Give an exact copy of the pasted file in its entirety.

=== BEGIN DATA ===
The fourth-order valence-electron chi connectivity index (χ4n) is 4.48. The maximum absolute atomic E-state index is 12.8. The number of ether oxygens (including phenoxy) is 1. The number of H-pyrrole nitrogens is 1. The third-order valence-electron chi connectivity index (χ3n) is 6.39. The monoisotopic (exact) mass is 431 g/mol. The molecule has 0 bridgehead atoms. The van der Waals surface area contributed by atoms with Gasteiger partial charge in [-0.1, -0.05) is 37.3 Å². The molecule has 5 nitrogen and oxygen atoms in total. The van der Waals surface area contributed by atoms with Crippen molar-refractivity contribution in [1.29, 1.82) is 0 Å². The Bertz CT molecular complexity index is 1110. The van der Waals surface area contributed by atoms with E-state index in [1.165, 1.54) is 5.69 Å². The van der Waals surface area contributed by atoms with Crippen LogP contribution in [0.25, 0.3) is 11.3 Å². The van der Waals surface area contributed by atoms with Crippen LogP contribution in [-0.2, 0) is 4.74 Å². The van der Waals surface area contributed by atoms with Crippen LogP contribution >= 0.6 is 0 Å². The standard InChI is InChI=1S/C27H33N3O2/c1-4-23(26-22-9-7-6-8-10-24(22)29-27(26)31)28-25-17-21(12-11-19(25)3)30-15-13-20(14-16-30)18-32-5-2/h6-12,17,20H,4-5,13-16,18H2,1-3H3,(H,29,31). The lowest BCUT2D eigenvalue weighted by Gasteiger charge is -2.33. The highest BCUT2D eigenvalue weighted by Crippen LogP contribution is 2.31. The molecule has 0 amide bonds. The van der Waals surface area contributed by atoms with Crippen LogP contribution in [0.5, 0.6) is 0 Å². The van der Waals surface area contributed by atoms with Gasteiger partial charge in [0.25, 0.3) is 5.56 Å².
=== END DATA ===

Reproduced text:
The fourth-order valence-electron chi connectivity index (χ4n) is 4.48. The maximum absolute atomic E-state index is 12.8. The number of ether oxygens (including phenoxy) is 1. The number of H-pyrrole nitrogens is 1. The third-order valence-electron chi connectivity index (χ3n) is 6.39. The monoisotopic (exact) mass is 431 g/mol. The molecule has 0 bridgehead atoms. The van der Waals surface area contributed by atoms with Gasteiger partial charge in [-0.1, -0.05) is 37.3 Å². The molecule has 5 nitrogen and oxygen atoms in total. The van der Waals surface area contributed by atoms with Crippen molar-refractivity contribution in [1.29, 1.82) is 0 Å². The Bertz CT molecular complexity index is 1110. The van der Waals surface area contributed by atoms with E-state index in [1.165, 1.54) is 5.69 Å². The van der Waals surface area contributed by atoms with Crippen LogP contribution in [0.25, 0.3) is 11.3 Å². The van der Waals surface area contributed by atoms with Crippen LogP contribution in [-0.2, 0) is 4.74 Å². The van der Waals surface area contributed by atoms with Crippen LogP contribution >= 0.6 is 0 Å². The standard InChI is InChI=1S/C27H33N3O2/c1-4-23(26-22-9-7-6-8-10-24(22)29-27(26)31)28-25-17-21(12-11-19(25)3)30-15-13-20(14-16-30)18-32-5-2/h6-12,17,20H,4-5,13-16,18H2,1-3H3,(H,29,31). The lowest BCUT2D eigenvalue weighted by Gasteiger charge is -2.33. The highest BCUT2D eigenvalue weighted by Crippen LogP contribution is 2.31. The molecule has 0 amide bonds. The van der Waals surface area contributed by atoms with Crippen LogP contribution in [0.5, 0.6) is 0 Å². The van der Waals surface area contributed by atoms with Gasteiger partial charge in [0.25, 0.3) is 5.56 Å².